One example from Tokyo fûkei zen nijûyo mai is shown at the top of this page. Akasaka Mitsuke (赤坂見附) in today's Minato Ward (港区), Tokyo, depicts a section of what was once a gate and moat at the outer wall of Edo Castle ("mitsuke" 見附 means "approach to the castle gate" or "guard post"). Remnants of the the wall and moat can still be seen today. During the Edo Period, the area immediately outside the Akasaka Gate was occupied by low-ranking samurai retainers, warriors, and servants. As Tokyo modernized during the Meiji Restoration and government buildings were established in nearby Nagatachô (永田町 formerly inside the old castle walls), the area, by the 1930s, became a pleasure quarter, with numerous geisha houses in the Tameike-sanno (溜池山王) area and restaurants and bars closer to Akasaka-mitsuke subway station, which opened in 1938, just two years after Nouët designed his print. A nearby river had had been fashioned into a moat around Edo Castle, with some of it channeled into a pond used as a reservoir in present-day Tameike-sanno, "tameike" 溜池 meaning "dammed pond"). Nouët's view of this area from 1936 is bucolic, verdant, and evocative of a rainy spring day near the riverbank.

Another of the many designs by Nouët from 1936 is shown immediately above. Shinobazu Ike (Shinobazu Pond: (不忍池) is located within Ueno Park, Tokyo. The site has been the subject of various fûkeiga (landscapes: 風景画), including designs in Utagawa Hiroshige's Koto meisho (Famous places in Edo: 江都名所) circa 1832-34; Tôto meisho (Famous places in the eastern capital: 東都名所) circa 1840; and Ueno Kiyomizudô Shinobazu no ike (Kiyomizu Hall and Shinobazu Pond at Ueno: 上野清水堂不忍ノ池) in Meisho Edo hyakkei (100 famous views of Edo: 名所江戸百景) in 1856. Nouët's woodcut for Shinobazu Pond was adapted from a pen and ink drawing done in 1936 (see image above left; reproduced in Tokyo: Old City, Modern Capital, Fifty Sketches (1937). In this instance, the overall linearity of the drawing was attenuated in the final woodcut, with the exception of numerous vertical lines in the shadowy water below the houses.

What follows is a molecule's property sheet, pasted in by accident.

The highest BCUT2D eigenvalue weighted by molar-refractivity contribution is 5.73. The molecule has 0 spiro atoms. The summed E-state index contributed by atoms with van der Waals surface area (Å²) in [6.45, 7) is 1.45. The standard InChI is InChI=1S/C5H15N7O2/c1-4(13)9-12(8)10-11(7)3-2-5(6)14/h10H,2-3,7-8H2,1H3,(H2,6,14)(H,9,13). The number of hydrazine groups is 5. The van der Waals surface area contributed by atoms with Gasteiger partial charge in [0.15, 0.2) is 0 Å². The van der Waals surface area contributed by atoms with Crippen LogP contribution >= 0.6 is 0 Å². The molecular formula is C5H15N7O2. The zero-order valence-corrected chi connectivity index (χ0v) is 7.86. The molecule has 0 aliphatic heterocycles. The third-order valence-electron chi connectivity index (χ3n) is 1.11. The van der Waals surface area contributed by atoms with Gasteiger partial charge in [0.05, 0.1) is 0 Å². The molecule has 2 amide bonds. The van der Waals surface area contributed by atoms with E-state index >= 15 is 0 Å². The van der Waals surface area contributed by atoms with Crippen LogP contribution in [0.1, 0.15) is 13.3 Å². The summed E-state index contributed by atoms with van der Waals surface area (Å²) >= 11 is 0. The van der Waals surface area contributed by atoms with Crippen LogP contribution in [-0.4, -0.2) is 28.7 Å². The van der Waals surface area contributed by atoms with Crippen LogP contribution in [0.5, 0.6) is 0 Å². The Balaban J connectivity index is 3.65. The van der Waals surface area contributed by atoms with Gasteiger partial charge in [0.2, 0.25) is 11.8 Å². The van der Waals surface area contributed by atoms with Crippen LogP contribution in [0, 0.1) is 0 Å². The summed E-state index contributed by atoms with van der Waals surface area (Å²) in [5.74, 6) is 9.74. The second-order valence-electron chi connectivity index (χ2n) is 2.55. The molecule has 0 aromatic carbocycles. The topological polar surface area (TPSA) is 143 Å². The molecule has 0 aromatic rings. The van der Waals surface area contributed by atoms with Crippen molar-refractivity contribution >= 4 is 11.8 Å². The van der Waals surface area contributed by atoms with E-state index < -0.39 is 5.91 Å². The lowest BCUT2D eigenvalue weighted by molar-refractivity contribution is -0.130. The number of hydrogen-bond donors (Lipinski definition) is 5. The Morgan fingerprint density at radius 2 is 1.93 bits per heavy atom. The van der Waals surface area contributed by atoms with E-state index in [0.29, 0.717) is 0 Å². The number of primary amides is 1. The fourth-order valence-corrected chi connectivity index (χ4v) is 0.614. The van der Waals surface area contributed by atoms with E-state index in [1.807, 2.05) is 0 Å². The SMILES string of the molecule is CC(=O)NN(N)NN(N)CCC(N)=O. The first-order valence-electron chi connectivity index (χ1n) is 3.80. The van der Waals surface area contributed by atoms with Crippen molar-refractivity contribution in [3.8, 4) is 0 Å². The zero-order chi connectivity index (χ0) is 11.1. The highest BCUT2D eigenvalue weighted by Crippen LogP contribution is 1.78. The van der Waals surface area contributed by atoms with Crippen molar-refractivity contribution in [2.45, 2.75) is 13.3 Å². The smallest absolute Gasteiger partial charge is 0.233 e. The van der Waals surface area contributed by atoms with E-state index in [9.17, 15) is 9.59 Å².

Noël Nouët: Nihonbashi (日本橋), c. 1936
Ink drawing
Noël Nouët: Nihonbashi (日本橋), 1936
Series: Tokyo fûkei zen nijûyo mai 
Woodblock print, large ôban (400 X 265 cm)
Published by Doi Eiichi (土井英一)

One of the most famous of the many bridges in Edo (now Tokyo) was the Nihonbashi ("Japan Bridge": 日本橋), the starting point of the celebrated Tôkaidô highway and a bridge often depicted in ukiyo-e prints. The pronunciation was "Nihinbashi" in Edo and "Nipponbashi" in Osaka. The first wooden bridge was completed in 1603. The current bridge, designed by Tsumaki Yorinaka (妻木頼黄 1859-1916) and constructed of stone on a steel frame, dates from 1911. Although much of Nihonbashi district was destroyed by the Great Kantô Earthquake of 1923, this modern bridge survived. The published print (see above right) is close to Nouët's sketch (see above left), although there was an obvious change in the position of the skiff and posture of the figure poling the small boat.

In 1962, Nouët decided to leave Japan after spending nearly thirty-five years of his life there. During his lifetime, Nouët received awards and recognition for his contributions to art, literature, and society. In 1947, the French government awarded him the Légion d'honneur, its highest national order of merit for military and civil service. In 1956, the Japanese government decorated Nouët with the Zuihosho Medal, the Order of the Sacred Treasure, Fourth Class, for his contribution in the field of education and his efforts to introduce Japan history and culture abroad. In 1965, the city of Tokyo bestowed upon him the rare honorific title of "Citizen of Tokyo." © 2021 by John Fiorillo

BIBLIOGRAPHY